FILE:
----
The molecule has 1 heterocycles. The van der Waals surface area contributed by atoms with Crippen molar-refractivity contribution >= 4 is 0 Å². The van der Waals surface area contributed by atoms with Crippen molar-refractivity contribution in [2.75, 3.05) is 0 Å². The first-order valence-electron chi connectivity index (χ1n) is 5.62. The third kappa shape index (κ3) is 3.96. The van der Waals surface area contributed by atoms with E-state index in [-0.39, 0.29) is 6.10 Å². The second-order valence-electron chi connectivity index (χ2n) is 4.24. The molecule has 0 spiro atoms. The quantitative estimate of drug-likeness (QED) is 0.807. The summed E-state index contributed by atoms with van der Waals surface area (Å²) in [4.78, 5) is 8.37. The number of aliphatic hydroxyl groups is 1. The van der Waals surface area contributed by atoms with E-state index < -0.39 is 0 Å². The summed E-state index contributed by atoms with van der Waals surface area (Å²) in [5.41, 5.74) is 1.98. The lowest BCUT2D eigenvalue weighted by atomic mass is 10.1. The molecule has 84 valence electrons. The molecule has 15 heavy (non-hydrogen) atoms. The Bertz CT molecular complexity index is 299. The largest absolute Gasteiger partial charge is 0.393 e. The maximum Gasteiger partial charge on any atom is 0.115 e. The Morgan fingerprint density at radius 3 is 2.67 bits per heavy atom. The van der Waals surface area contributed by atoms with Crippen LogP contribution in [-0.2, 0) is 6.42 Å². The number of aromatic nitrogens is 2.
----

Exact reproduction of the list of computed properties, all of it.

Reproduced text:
The molecule has 1 heterocycles. The van der Waals surface area contributed by atoms with Crippen molar-refractivity contribution >= 4 is 0 Å². The van der Waals surface area contributed by atoms with Crippen molar-refractivity contribution in [2.75, 3.05) is 0 Å². The first-order valence-electron chi connectivity index (χ1n) is 5.62. The third kappa shape index (κ3) is 3.96. The van der Waals surface area contributed by atoms with E-state index in [-0.39, 0.29) is 6.10 Å². The second-order valence-electron chi connectivity index (χ2n) is 4.24. The molecule has 0 spiro atoms. The quantitative estimate of drug-likeness (QED) is 0.807. The summed E-state index contributed by atoms with van der Waals surface area (Å²) in [4.78, 5) is 8.37. The number of aliphatic hydroxyl groups is 1. The van der Waals surface area contributed by atoms with E-state index < -0.39 is 0 Å². The summed E-state index contributed by atoms with van der Waals surface area (Å²) in [5.41, 5.74) is 1.98. The lowest BCUT2D eigenvalue weighted by atomic mass is 10.1. The molecule has 84 valence electrons. The molecule has 15 heavy (non-hydrogen) atoms. The Bertz CT molecular complexity index is 299. The largest absolute Gasteiger partial charge is 0.393 e. The maximum Gasteiger partial charge on any atom is 0.115 e. The Morgan fingerprint density at radius 3 is 2.67 bits per heavy atom. The van der Waals surface area contributed by atoms with Crippen LogP contribution in [-0.2, 0) is 6.42 Å². The number of aromatic nitrogens is 2.